The Mourning for Diana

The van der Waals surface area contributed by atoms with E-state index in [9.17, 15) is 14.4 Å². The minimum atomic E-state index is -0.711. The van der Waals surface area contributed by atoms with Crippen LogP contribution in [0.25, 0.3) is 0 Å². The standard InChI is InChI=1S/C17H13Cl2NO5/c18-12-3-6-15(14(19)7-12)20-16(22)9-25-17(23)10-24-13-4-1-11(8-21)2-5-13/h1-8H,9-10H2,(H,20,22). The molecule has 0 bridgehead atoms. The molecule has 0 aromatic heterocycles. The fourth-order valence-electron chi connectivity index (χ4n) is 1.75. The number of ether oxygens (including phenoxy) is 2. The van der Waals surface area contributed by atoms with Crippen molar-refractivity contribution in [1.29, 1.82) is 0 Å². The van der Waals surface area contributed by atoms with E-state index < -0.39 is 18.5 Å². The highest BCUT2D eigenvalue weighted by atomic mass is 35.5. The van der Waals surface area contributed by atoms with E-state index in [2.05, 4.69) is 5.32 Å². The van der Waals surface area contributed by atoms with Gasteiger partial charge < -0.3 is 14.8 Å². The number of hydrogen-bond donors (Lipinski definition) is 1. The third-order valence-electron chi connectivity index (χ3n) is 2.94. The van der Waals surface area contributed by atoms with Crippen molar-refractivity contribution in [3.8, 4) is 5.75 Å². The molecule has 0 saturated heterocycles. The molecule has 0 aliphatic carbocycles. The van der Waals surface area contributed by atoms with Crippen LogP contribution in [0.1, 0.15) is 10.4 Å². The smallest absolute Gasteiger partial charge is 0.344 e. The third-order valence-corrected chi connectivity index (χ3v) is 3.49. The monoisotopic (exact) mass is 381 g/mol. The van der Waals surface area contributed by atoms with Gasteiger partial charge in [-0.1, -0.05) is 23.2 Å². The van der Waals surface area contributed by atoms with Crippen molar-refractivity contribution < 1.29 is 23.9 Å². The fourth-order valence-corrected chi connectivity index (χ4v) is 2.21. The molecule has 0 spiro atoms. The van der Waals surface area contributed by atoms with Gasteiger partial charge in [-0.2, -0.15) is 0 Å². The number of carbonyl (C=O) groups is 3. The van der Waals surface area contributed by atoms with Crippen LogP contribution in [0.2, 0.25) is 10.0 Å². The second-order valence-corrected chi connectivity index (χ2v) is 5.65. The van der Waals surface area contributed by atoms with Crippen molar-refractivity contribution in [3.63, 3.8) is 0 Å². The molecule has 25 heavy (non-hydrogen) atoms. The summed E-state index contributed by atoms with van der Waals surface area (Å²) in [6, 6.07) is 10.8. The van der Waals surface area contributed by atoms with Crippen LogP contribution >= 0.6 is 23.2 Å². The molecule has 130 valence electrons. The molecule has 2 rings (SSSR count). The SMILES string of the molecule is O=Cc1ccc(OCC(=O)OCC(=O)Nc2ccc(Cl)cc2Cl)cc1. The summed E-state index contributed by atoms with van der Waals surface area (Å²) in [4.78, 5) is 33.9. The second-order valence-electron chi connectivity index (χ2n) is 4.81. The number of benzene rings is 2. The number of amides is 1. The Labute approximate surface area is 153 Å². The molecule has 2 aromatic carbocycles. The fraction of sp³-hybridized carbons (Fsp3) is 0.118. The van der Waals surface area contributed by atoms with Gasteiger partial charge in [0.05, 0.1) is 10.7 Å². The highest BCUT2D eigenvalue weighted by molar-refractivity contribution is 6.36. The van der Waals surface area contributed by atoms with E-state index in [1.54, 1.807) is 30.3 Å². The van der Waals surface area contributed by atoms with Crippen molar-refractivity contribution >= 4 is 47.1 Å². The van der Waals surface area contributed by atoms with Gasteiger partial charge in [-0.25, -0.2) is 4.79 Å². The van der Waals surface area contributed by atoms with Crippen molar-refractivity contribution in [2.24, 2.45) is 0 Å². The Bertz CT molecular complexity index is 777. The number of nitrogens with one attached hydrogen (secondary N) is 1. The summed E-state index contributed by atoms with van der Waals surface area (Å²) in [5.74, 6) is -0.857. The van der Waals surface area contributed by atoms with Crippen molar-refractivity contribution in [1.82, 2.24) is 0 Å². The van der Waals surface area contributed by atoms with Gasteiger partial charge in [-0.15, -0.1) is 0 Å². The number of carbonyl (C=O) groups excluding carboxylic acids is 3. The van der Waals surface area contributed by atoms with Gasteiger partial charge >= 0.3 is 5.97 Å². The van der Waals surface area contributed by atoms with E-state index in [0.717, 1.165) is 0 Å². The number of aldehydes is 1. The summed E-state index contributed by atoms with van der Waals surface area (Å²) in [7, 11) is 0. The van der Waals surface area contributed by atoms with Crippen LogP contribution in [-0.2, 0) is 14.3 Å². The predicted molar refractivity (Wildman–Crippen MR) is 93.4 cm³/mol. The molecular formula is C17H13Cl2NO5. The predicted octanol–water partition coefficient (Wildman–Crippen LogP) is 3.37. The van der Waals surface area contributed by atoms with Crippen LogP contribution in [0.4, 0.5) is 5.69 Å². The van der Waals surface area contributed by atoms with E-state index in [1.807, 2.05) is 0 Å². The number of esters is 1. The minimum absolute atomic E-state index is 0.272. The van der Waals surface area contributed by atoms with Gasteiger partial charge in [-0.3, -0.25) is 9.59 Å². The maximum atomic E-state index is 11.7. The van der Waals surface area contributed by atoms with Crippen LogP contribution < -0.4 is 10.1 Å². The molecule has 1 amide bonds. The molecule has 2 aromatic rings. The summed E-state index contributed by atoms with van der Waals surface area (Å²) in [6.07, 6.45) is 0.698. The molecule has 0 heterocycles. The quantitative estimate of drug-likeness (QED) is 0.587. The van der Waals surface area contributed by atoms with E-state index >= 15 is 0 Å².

The unexpected death of Diana, Princess of Wales, in Paris on August 31st 1997 led to a period of mourning over the next week that took the world by surprise. Major institutions - the media, the royal family, the church, the police - for once had no pre-planned script. For the public, this was a story with an ending they had not anticipated. How did these institutions and the public create a cultural order in the face of such disorder? Both those involved in the mourning and those who objected to it struggled to understand the depth and breadth of emotion shaking Britain and the world. Mourning was focused on London, where Diana's body lay, and on Diana's home, Kensington Palace. Throughout the city and especially in Kensington Gardens, millions left shrines to the dead princess made of flowers, messages, teddy bears and other objects. In towns and villages around the UK, this was repeated. The mourning was also global, with media dominated by Diana's death in scores of countries. The funeral itself had a record-breaking world television audience, and messages of condolence floated around the globe in cyber-space. How unique was all this? Does it mark a shift in the culture of mourning, of the position of the monarchy, of the role of emotion in British culture? How does it compare with the mourning for other super-icons - JFK, Evita, Elvis, and Monroe? Was it media-induced hysteria? Or was it simply a magnification of normal mourning behaviour? Focusing on the extraordinary actions of millions of ordinary people, this book documents what happened and shows how a modern rational society coped with the unexpected in a proto-revolutionary week that left participants and objectors alike asking 'why did we behave like this?'